“The Bath paper one morning announced the arrival of the Dowager Viscountess Dalrymple, and her daughter, the Honourable Miss Carteret. . . ” – Jane Austen, Persuasion
I have often wondered about dowagers and their status in Regency society in relation to widows. When did a widow become a dowager? Did all 19th century widows acquire the title? Why or why not?
Mirriam Webster Dictionary provides an answer : “Dowager – The widow of a peer, eg the Dowager Countess of Somewhere. The term was not added to a woman’s title unless and until the new holder of the title married.” The definition contains the clue. Until the new heir married, an aristocratic widow retained the title she acquired on the day of her own wedding.
Widows were legally entitled to a dower share or a third of the value of her husband’s estate after his death, for under the law of primogeniture he was the only real property owner. Dower rights meant that she would benefit for the rest of her life from a third of the income produced by a farm or from rental property on his estate:
“Under English common law and in colonial America, dower was the share of a deceased husband’s real estate to which his widow was entitled after his death. After the widow’s death, the real estate was then inherited as designated in her deceased husband’s will; she had no rights to sell or bequeath the property independently. She did have rights to income from the dower during her lifetime, including rents and including income from crops grown on the land.
One-third was the share of her late husband’s real property to which dower rights entitled her; the husband could increase the share beyond one-third in his will.
Where a mortgage or other debts offset the value of real estate and other property at the husband’s death, dower rights meant that the estate could not be settled and the property could not be sold until the widow’s death.” Women’s History
Violet, the Dowager Countess of Grantham in Downton Abbey, would actively assume the title of dowager upon her son’s marriage so that there would be no confusion of having two Countesses of Grantham in the same room. But she did not always go by that title. Generally speaking the dowager would be known by the simplest title when encountered alone. Therefore, Violet would be referred to as the Countess of Grantham unless she attended the same event as her daughter -in-law. In that case, she would be referred to as the dowager countess.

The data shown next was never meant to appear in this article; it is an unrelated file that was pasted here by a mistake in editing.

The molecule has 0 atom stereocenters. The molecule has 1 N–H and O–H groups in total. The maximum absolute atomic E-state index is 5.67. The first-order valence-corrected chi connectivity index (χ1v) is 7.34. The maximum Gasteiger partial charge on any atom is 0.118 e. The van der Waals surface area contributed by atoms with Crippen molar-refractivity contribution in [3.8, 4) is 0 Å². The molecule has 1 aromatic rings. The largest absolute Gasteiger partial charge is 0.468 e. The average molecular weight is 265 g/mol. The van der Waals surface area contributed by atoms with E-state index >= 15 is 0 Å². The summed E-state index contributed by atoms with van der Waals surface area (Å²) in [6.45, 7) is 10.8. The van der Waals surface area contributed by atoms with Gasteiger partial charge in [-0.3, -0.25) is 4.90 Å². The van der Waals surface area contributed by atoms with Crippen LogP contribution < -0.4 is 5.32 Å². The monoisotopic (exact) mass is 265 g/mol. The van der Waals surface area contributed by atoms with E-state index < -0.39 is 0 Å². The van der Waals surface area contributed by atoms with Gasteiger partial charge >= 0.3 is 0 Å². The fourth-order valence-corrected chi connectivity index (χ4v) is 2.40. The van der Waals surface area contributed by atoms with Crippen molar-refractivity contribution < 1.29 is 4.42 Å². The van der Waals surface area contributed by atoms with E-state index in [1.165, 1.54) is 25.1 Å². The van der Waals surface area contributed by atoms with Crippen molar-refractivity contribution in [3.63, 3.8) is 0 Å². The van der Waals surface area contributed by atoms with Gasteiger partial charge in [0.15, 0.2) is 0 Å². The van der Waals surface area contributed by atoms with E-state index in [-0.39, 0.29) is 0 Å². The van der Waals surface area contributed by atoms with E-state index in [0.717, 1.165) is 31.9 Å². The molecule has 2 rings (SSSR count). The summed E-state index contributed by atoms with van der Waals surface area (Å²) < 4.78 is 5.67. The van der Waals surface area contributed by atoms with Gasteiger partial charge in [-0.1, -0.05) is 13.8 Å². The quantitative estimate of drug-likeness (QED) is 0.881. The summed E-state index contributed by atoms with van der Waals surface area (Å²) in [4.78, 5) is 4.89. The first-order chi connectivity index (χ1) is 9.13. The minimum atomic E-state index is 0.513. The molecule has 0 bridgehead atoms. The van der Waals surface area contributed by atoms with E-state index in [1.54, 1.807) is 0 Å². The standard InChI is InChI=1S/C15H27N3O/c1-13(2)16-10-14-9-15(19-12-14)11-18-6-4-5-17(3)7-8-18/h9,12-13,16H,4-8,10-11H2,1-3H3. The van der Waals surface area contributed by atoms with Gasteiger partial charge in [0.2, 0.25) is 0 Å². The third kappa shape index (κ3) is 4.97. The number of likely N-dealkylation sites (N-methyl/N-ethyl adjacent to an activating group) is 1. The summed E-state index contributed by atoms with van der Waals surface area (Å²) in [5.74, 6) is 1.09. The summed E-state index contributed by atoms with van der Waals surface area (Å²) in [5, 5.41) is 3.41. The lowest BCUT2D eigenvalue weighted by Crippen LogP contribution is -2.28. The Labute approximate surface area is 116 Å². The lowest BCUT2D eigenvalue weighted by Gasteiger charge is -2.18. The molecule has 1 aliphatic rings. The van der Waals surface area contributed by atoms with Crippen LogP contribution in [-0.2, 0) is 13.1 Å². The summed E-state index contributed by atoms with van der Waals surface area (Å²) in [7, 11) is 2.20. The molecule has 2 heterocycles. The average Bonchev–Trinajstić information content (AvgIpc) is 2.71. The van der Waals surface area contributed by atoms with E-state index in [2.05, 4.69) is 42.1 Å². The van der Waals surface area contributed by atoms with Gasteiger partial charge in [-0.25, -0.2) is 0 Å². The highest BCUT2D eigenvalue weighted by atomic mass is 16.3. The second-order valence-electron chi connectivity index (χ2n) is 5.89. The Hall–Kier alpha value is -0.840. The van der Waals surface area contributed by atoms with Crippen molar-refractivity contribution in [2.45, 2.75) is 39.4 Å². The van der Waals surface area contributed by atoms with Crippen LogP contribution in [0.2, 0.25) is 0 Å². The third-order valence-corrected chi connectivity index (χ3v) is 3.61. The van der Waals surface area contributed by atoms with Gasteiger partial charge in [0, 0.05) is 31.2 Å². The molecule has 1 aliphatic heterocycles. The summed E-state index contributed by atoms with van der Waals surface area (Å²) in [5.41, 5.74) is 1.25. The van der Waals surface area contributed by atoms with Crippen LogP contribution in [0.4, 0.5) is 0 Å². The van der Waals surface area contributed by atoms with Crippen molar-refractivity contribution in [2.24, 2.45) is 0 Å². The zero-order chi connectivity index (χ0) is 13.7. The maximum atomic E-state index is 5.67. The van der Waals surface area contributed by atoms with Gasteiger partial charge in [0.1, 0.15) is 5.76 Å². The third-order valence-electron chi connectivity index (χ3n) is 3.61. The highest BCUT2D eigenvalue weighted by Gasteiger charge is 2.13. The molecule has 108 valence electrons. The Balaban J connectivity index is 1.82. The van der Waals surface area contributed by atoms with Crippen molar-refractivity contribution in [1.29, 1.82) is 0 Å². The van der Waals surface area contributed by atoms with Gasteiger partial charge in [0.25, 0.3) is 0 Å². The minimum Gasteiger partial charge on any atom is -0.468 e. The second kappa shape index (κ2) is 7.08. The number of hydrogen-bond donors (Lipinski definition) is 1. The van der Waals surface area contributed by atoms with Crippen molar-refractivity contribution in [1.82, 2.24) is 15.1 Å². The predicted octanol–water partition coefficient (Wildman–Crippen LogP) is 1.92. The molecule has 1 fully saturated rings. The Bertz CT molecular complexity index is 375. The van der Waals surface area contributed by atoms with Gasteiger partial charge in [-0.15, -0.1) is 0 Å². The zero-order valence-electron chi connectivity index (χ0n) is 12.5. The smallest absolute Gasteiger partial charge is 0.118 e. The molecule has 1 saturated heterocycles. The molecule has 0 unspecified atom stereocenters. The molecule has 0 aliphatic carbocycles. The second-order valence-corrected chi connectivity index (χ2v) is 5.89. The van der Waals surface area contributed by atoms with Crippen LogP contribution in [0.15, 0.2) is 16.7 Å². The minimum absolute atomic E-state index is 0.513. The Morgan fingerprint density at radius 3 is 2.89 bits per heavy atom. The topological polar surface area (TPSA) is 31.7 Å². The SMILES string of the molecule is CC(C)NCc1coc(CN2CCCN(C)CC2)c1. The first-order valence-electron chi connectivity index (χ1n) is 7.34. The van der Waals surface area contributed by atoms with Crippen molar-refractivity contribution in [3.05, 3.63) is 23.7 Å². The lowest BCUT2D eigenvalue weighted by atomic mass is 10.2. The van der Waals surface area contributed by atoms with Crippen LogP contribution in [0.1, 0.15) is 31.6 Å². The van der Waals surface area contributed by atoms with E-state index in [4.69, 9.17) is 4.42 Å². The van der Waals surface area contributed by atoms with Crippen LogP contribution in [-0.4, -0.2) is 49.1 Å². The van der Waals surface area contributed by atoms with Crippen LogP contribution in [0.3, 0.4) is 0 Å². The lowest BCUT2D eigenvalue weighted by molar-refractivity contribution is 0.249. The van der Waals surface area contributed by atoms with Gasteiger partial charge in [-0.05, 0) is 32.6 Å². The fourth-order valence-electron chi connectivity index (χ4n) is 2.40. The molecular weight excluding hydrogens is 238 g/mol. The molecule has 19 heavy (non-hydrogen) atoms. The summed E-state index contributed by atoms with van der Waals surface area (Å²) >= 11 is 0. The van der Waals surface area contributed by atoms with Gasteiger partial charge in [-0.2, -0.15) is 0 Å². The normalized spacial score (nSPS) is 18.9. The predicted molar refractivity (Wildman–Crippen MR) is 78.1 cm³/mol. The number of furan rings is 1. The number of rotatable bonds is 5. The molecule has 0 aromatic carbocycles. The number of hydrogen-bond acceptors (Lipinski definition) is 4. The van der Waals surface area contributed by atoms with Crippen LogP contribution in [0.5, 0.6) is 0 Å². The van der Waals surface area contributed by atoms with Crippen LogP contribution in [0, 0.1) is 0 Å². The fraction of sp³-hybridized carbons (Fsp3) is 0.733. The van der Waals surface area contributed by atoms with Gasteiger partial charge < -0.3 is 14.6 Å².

Upon the heir’s marriage, it was expected that the dowager would move from the estate into a house of her own to guarantee a smooth transition of power. This was not always the case. As Amanda Vickery made clear in her fascinating book, Behind Closed Doors: At Home in Georgian England, some brides needed to summon a great deal of patience and cunning when their mamas-in-law dragged their heels in moving to the dower house. In real life, the Dowager Duchess of Leinster chose to live at Number 14 Harley Street in London. She would leave town occasionally to stay in her cottage in Wimbledon. Eleanor Percy, the Dowager Duchess of Northumberland, was the childless widow of the 4th Duke. The dowager moved into Stanwick Park following her husband’s death in 1865, and after the 5th Duke had moved into Alnwick Castle, the ducal estate. Eleanor lived a productive life at Stanwick Park, creating elaborate gardens and cultivating fruits and flowers. Sadly, Stanwick Hall no longer stands today due to lack of fortune. – Stanwick Hall: England’s Lost Country Houses
Widowhood could emancipate a woman or lead her to poverty, depending on the income she derived from her dower rights and her dowry, which was the money and goods that a bride’s father had negotiated for her upon her marriage. Take Lady Russell from Persuasion. She did not remarry again from choice. Her independent life, free from money worries, was so improved without the presence of a husband who could dictate her every move and who would have control over her possessions that she would be a fool to remarry unless she fell head over heels in love. In that event she would lose her first husband’s income as stipulated by dower rights, although she would retain her dowry and any property she received through her mother.
In contrast to Lady Russell’s situation, Mrs. Dashwood’s circumstances in Sense and Sensibility were instantly reduced due to the stipulations of the estate her husband was overseeing, which decreed the inheritance would go directly to the son, regardless of how much Mr. Dashwood desired to make provisions for his second wife and daughters. This is why on his deathbed he tried to extract a promise from John Dashwood, for Mr. Dashwood had not lived long enough to save money from the income of the estate for his second family. Due to Fanny’s stinginess, Mrs. Dashwood and her daughters are left to live on the modest income from her dowry (which was barely enough to keep them comfortable) and the beautiful items that she had brought into her marriage (which she retained as her own, much to Fanny Dashwood’s chagrin).
The dowry was one of the reasons that it was more than foolhardy for a young woman of fortune to elope to Gretna Green. Upon marriage all her worldly goods were legally handed over to her husband. An unscrupulous man could spend every single one of her pennies – except the amount that her father had settled upon her. A young woman who eloped had no such protection, for her family, caught unawares, would not have had the time to provide for her personal welfare. Her husband could go through her fortune (and his) with impunity, leaving her penniless and without recourse after his death.